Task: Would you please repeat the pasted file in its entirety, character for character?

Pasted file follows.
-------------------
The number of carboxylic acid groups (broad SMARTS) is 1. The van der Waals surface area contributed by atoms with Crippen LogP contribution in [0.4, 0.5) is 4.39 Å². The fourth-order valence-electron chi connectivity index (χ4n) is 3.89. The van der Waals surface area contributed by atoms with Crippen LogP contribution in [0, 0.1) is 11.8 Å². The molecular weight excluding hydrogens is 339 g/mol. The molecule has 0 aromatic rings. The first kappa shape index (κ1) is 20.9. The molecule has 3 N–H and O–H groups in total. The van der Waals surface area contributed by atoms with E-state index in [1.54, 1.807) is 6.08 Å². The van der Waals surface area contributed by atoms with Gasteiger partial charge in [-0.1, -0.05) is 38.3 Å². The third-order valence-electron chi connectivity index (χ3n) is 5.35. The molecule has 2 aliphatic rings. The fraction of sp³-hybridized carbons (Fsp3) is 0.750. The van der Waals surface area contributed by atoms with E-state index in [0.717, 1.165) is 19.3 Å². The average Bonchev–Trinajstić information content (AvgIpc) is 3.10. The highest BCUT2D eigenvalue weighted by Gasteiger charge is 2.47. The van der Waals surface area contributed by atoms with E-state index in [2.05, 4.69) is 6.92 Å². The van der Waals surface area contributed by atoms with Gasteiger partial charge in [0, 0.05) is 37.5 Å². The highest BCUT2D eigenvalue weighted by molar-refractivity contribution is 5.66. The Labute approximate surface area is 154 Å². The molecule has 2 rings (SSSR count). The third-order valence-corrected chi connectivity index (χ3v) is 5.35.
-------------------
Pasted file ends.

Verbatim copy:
The number of carboxylic acid groups (broad SMARTS) is 1. The van der Waals surface area contributed by atoms with Crippen LogP contribution in [0.4, 0.5) is 4.39 Å². The fourth-order valence-electron chi connectivity index (χ4n) is 3.89. The van der Waals surface area contributed by atoms with Crippen LogP contribution in [0, 0.1) is 11.8 Å². The molecular weight excluding hydrogens is 339 g/mol. The molecule has 0 aromatic rings. The first kappa shape index (κ1) is 20.9. The molecule has 3 N–H and O–H groups in total. The van der Waals surface area contributed by atoms with E-state index in [1.54, 1.807) is 6.08 Å². The van der Waals surface area contributed by atoms with Gasteiger partial charge in [-0.1, -0.05) is 38.3 Å². The third-order valence-electron chi connectivity index (χ3n) is 5.35. The molecule has 2 aliphatic rings. The fraction of sp³-hybridized carbons (Fsp3) is 0.750. The van der Waals surface area contributed by atoms with E-state index in [0.717, 1.165) is 19.3 Å². The average Bonchev–Trinajstić information content (AvgIpc) is 3.10. The highest BCUT2D eigenvalue weighted by Gasteiger charge is 2.47. The van der Waals surface area contributed by atoms with E-state index in [2.05, 4.69) is 6.92 Å². The van der Waals surface area contributed by atoms with Gasteiger partial charge in [0, 0.05) is 37.5 Å². The highest BCUT2D eigenvalue weighted by molar-refractivity contribution is 5.66. The Labute approximate surface area is 154 Å². The molecule has 2 rings (SSSR count). The third-order valence-corrected chi connectivity index (χ3v) is 5.35.